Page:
Ah, that crud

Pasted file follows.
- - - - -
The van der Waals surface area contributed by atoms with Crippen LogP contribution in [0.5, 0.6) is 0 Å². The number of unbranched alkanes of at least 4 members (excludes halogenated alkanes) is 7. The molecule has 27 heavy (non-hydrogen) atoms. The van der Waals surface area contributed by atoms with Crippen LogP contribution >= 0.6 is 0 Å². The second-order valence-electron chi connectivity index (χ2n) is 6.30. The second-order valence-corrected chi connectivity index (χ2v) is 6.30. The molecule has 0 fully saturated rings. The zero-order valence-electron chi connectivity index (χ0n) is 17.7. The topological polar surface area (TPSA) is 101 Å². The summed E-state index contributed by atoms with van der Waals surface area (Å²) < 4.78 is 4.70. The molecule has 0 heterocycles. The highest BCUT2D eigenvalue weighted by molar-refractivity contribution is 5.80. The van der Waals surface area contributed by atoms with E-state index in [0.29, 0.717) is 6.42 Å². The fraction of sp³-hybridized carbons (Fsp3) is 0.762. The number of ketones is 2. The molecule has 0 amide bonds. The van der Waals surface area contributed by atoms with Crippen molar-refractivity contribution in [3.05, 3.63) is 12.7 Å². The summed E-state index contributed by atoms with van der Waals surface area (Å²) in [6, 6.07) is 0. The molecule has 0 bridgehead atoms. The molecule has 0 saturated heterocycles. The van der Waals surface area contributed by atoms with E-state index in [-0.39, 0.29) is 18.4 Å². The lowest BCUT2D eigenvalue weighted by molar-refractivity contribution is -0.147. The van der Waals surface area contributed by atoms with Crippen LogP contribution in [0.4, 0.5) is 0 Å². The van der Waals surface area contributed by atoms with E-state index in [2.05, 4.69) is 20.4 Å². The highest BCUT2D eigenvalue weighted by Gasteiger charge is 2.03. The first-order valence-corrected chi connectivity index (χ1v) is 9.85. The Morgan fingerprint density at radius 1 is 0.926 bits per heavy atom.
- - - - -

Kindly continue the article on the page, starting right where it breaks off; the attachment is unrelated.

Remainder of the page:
I’ve heard the expression enough: Curiosity killed the cat. Since I took up skiing three weeks ago, as I’ve learned to putter safely around the groomed gullies of Buttermilk, all I can think about are bumps. My curiosity is in the land without cats. Snowcats, that is. There’s something so graceful about good skiers on moguls. I love to watch them. They sail down runs seemingly without effort, swaying like willow trees, tossed from side to side as if on a tilting ship.This, I have thought to myself often from my corduroy confines, this is real skiing.Yesterday I made my second annual trip to Sunlight Mountain in Glenwood Springs. Given that my first trip was less than a month earlier, and that at the time I was such a beginner I had to be shown how to buckle my boots (no joke), the idea of skiing bumps seemed to my expert-skiing girlfriend as, well, “suicidal.”So I grabbed a grooming report at the base of the mountain, like a good little boy. I planned a route more manicured than guests at the Caribou Club. And I spent most of the morning on the Ute – a pleasing, hilly green run that meanders along Sunlight’s outside boundary.But I didn’t want to be on the outside. I wanted action. So I decided to take a look, just one little curious peek, down an ungroomed blue. Doesn’t look so bad. I can do this. Despite plaintive cries from my girlfriend, off I went.I would say that I enjoyed skiing my first ungroomed blue, except that I didn’t so much as ski it as slide sideways down it, with my girlfriend stationed 30 feet above me, shouting desperate, useless advice like a mountaineer telling a doomed climbing partner to “just hang on.”But I did enjoy myself. Especially when I marched triumphantly into the ski rental shop to announce my first run down bumps.”Nah,” the rental guy told me. “Those aren’t bumps. That’s crud.”Eben Harrell’s e-mail address is firstname.lastname@example.org
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